You may not be running as you normally would these days due to the situation that coronavirus has put us in, but if you are running, it’s especially important to take care of your body now so as not to need a trip to the hospital! Although our beloved doctors and hospital personnel are making sure our clinics and emergency rooms are safe and clean, a hospital visit could put you slightly at risk. And hey, it’s always good to make that extra effort to keep your body healthy!
Runners are no strangers to pain. Some runners might even enjoy it (to an extent). There’s nothing like the feeling of pushing your body to its limits and realizing just how much you’re capable of.
But all that pushing can lead to serious wear and tear. Even if you’re a casual jogger, the repetitive impact of running can cause both short- and long-term injuries and chronic inflammation.
What is plantar fasciitis?
One common problem that serious runners face is plantar fasciitis. The plantar fascia is the thick band of tissue that runs along the underside of the foot, protecting the bones in your feet and making it easier to walk without feeling pain at every impact. Put another way, the plantar fascia is an important ligament that connects the toes to the heel bone.
What puts me at risk of a plantar fascia strain?
Running can cause the plantar fascia to strain, leading to an inflammatory response. This is called plantar fasciitis. It is the most common cause of heal pain and can make it extremely painful to put weight on your feet, especially after a period of rest. Plantar fasciitis pain is usually most pronounced during your first steps in the morning or after sitting down for long period.
How to treat plantar fasciitis
The treatment for plantar fasciitis should begin with rest, ice, and throwing out any shoes that don’t properly support your feet. You can also wear night splints and do stretches to help the plantar fascia heal itself.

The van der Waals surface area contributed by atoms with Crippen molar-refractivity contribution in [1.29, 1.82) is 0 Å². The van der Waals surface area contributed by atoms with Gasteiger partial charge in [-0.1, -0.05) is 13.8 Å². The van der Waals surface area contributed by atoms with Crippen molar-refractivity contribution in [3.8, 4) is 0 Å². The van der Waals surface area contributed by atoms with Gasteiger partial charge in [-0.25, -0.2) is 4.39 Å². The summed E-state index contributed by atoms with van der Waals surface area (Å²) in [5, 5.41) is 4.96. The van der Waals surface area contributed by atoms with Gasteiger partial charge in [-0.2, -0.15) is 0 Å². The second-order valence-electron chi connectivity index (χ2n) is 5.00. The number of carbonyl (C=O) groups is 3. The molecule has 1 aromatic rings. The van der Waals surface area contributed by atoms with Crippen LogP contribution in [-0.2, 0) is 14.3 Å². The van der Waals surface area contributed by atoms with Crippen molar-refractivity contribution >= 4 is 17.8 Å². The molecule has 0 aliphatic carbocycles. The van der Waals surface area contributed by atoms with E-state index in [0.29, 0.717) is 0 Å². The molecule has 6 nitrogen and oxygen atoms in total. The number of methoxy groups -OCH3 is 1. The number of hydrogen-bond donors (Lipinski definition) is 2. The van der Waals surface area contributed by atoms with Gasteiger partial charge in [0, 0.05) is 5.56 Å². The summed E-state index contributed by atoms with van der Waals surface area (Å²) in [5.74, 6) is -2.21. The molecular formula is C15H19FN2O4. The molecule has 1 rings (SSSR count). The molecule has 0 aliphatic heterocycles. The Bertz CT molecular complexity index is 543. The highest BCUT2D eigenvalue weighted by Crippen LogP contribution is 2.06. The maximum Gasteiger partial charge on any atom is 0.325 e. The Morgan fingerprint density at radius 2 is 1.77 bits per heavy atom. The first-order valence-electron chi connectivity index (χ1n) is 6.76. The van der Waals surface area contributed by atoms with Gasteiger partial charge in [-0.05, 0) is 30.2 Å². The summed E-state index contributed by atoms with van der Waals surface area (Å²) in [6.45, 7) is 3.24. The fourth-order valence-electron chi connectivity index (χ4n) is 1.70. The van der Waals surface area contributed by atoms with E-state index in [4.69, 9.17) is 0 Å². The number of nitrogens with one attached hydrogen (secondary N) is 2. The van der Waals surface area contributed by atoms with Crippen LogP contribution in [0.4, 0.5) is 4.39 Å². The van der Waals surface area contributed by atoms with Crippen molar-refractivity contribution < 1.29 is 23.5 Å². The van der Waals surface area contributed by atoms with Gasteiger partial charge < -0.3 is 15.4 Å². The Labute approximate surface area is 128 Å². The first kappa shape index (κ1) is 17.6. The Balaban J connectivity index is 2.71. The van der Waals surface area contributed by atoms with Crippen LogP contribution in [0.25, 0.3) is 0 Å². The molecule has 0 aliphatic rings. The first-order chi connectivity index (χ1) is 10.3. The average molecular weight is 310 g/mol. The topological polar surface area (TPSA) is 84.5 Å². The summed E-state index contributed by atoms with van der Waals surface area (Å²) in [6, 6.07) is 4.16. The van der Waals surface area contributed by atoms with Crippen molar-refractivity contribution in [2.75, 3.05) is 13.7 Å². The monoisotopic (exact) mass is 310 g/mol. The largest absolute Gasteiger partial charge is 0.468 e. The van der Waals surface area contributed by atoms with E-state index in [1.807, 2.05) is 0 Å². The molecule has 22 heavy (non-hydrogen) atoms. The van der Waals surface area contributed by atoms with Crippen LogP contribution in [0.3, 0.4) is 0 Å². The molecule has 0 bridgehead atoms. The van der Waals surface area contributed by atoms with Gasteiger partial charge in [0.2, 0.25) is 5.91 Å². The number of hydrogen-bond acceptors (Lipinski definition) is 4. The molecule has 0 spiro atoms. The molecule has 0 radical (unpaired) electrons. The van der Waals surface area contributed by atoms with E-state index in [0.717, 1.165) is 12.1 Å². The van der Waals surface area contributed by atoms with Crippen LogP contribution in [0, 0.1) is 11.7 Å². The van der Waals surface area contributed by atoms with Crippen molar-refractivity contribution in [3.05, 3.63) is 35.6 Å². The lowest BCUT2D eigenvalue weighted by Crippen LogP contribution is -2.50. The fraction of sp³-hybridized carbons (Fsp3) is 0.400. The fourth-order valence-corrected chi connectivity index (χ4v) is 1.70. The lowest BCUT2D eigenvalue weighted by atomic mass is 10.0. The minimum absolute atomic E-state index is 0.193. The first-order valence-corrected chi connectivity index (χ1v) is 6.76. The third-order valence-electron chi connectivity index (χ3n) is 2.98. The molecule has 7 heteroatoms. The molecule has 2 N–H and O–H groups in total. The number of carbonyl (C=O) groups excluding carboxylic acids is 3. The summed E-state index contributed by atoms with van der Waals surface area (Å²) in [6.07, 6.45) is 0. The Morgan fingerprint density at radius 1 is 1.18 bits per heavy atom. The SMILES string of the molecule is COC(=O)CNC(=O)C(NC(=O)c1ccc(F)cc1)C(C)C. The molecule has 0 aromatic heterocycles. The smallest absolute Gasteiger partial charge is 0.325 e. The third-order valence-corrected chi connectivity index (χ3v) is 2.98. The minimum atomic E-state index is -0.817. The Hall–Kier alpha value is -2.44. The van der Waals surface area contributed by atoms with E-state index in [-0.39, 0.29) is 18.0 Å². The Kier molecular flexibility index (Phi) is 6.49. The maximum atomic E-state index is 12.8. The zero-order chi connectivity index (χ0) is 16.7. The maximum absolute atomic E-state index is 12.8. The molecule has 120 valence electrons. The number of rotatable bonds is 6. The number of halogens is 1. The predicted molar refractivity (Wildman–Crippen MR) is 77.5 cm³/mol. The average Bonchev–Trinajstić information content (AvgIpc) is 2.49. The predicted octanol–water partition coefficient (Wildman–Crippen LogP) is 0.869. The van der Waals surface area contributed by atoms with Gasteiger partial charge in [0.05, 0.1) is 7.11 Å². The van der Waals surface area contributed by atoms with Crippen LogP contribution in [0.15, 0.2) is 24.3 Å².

But if you want to keep up your running routine, plantar fasciitis might become a regular problem. That could mean feeling the need to pop pain medication on a daily basis, which only covers up the condition temporarily. The best measures to take are preventive measures so as to avoid a strain altogether.
Preventative measures to avoid plantar fasciitis
A better long-term approach that can help you reduce the inflammation associated with plantar fasciitis is to start taking a daily dose of curcumin. Curcumin is the active compound in the spice turmeric. Over multiple decades, numerous studies on curcumin have shown that it is likely an effective natural therapy for reducing chronic inflammation. It has also been shown to have antioxidant properties, and it could help fight diseases like Alzheimer’s disease, heart disease, and some forms of cancer.
Curcumin anti-inflammation properties can be very useful for runners. Joint pain and plantar fasciitis are both made worse by chronic inflammation. By disrupting the inflammatory process, curcumin may help runners feel rejuvenated without relying on pain medications.
Getting curcumin’s anti-inflammatory benefits is simple. You can eat foods that are spiced with turmeric and black pepper, such as curries. (The active compound in black pepper – piperine – helps drastically increase your body’s ability to absorb curcumin.) Although it should be acknowledged that you often don’t get the necessary dose of curcumin from meals like curry unless turmeric is a staple to your diet. You may love curry, but if you aren’t keen to eating it every day, you can simply drink ZYN. Not only do our products consist of turmeric, but there are other healthy foods that will boost your immune system and keep you healthy.
Every bottle of ZYN has your daily dose of curcumin paired with absorption-boosting piperine. Drinking a bottle after your next run will help you feel rejuvenated and could help your body fight chronic inflammation. Learn more about the health benefits of curcumin here.
*These statements have not been evaluated by the Food and Drug Administration. The products are not intended to diagnose, treat, cure, or prevent any disease.